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Creating snags and wildlife trees in commercial forest landscapes

Western Journal of Applied Forestry 13(3): 97-101, July
Creating snags and wildlife trees in commercial forest landscapes
Conversion of original older forests to second-growth stands has resulted in the loss of snag and wildlife tree habitat in the Pacific Northwest. Because many species require these habitat features, habitat managers have attempted to create snags and wildlife trees. From written contracts and contractor interviews, I summarized information about currently used snag and wildlife tree creation techniques including operation specifications, cost-effectiveness, safety considerations, and numbers of trees created. Removing the top of a tree with a chainsaw (apprxdollar sign35 per tree) or explosives (apprxdollar sign45 per tree) was commonly used to create snags and wildlife trees. Girdling in or near the base of the crown (dollar sign20-30 pertree) has also been used extensively. Cavity creation (dollar sign34-50per tree), fungal inoculation (dollar sign23-33 per tree), and limbing (dollar sign32 per tree) have been used to create or enhance snags and wildlife trees and cost less when used in conjunction with topping or girdling. These techniques have shown some success at providing suitable habitat for cavity- and snag-using wildlife; however, they have been used with the assumption that they will be successful. More in-depth research and monitoring are required to assess their effectiveness at meeting wildlife-habitat and forestry objectives.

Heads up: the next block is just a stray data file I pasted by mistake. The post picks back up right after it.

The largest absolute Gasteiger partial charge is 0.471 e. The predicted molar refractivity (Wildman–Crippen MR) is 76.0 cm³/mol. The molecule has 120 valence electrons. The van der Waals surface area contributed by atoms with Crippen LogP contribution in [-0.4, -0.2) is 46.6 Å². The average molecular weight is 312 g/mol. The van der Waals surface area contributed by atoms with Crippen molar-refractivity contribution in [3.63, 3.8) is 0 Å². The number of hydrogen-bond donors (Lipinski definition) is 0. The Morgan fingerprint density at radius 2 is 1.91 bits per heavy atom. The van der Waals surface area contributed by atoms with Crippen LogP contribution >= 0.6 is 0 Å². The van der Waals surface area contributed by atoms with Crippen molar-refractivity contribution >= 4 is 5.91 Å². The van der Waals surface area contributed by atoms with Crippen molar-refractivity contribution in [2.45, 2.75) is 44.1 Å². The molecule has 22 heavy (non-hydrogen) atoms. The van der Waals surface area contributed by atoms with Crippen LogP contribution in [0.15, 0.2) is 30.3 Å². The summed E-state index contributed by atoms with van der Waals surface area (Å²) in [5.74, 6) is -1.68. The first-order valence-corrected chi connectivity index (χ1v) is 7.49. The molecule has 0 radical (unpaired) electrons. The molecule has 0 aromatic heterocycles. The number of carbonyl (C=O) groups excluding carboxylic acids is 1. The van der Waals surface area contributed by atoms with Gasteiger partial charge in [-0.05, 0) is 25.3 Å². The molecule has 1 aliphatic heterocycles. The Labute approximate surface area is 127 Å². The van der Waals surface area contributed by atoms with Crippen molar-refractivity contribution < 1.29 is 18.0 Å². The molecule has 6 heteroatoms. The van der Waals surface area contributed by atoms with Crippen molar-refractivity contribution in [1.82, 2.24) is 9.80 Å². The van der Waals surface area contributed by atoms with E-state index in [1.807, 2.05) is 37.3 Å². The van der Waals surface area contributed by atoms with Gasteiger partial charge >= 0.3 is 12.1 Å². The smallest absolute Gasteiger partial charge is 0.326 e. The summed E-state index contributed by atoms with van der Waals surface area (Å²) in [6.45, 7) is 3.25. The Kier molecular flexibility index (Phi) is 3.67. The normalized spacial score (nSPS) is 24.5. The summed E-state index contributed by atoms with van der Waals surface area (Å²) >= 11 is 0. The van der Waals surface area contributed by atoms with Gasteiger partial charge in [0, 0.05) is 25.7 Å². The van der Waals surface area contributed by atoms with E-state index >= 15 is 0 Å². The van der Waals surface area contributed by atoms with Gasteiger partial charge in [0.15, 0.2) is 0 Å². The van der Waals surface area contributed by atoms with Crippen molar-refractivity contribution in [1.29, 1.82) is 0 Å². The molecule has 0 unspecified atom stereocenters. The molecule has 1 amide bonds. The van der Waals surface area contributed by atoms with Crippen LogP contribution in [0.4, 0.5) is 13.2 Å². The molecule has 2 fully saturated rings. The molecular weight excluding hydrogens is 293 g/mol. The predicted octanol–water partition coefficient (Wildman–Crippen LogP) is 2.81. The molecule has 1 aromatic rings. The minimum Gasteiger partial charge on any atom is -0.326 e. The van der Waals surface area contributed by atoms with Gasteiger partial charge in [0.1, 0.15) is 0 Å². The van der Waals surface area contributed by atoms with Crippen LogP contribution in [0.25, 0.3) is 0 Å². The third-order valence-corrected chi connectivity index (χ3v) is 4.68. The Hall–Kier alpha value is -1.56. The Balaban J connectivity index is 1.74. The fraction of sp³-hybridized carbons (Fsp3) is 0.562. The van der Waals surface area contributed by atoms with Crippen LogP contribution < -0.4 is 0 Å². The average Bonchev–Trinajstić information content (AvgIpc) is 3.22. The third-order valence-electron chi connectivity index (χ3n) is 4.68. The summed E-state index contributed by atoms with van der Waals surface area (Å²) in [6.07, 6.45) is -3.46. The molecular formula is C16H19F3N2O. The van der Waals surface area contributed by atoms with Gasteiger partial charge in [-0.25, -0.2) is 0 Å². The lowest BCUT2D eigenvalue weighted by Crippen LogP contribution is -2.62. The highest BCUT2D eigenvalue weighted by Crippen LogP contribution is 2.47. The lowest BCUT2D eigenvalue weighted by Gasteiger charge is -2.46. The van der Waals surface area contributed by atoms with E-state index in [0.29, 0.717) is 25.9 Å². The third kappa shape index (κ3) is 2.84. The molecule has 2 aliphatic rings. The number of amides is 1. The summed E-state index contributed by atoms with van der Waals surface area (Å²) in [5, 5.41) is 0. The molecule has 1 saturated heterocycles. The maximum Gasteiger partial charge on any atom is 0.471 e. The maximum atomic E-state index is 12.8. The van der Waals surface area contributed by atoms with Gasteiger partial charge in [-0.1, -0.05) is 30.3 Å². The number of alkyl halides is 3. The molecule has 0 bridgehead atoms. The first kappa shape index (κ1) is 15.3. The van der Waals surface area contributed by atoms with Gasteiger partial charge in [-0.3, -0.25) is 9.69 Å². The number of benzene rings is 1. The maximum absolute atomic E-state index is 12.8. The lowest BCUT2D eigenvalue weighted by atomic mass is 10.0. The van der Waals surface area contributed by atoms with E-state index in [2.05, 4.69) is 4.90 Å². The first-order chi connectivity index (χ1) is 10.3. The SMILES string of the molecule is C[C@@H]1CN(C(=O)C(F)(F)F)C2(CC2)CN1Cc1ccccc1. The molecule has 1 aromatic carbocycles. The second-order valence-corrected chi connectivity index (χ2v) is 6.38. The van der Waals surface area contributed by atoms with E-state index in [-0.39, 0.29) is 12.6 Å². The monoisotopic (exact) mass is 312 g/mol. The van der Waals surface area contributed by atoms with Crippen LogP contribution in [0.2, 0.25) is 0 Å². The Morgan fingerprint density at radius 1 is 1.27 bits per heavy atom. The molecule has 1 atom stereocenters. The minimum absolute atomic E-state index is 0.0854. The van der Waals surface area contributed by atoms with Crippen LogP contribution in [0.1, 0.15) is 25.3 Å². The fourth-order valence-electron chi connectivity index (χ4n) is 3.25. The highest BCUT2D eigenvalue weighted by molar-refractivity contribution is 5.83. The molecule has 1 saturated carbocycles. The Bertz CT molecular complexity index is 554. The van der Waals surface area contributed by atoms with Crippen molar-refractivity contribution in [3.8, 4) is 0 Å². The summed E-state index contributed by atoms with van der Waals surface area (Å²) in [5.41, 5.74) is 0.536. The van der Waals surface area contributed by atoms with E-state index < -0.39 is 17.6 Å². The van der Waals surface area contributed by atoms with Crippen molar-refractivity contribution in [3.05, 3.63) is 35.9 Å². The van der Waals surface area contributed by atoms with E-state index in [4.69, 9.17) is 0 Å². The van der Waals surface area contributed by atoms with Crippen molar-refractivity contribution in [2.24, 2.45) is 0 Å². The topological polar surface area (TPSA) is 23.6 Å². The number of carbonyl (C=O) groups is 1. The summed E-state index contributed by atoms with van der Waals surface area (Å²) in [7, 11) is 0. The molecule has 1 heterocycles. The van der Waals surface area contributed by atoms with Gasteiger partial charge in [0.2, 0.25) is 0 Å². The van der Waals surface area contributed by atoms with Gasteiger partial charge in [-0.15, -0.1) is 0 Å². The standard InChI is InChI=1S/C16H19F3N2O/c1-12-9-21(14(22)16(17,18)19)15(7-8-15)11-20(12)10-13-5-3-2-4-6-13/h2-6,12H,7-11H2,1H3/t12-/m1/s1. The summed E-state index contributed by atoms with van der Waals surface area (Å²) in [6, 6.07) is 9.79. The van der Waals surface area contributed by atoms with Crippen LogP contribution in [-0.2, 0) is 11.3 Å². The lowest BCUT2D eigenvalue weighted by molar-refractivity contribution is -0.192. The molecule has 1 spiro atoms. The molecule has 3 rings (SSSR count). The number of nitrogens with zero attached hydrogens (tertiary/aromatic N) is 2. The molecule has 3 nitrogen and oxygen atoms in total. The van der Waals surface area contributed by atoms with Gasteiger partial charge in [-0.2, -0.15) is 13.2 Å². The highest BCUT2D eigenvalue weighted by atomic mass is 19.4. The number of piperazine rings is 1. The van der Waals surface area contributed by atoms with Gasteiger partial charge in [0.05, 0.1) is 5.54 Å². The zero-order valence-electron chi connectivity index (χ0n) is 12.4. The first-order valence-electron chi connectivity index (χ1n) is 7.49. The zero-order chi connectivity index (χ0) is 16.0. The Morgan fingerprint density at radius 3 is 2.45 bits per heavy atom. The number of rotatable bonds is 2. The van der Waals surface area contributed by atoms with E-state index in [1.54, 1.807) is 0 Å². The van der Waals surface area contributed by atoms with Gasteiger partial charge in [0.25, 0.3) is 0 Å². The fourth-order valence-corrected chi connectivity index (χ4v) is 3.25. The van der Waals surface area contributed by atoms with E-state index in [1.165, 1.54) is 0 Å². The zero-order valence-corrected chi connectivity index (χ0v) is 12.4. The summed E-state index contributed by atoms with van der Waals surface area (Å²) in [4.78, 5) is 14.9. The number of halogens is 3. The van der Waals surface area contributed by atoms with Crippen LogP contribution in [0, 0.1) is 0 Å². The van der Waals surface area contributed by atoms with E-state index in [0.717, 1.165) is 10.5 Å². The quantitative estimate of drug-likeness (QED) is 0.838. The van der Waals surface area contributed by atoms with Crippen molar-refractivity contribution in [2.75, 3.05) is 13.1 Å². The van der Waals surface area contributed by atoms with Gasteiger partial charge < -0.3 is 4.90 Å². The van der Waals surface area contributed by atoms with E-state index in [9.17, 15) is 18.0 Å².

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Accession: 003395176

Related references

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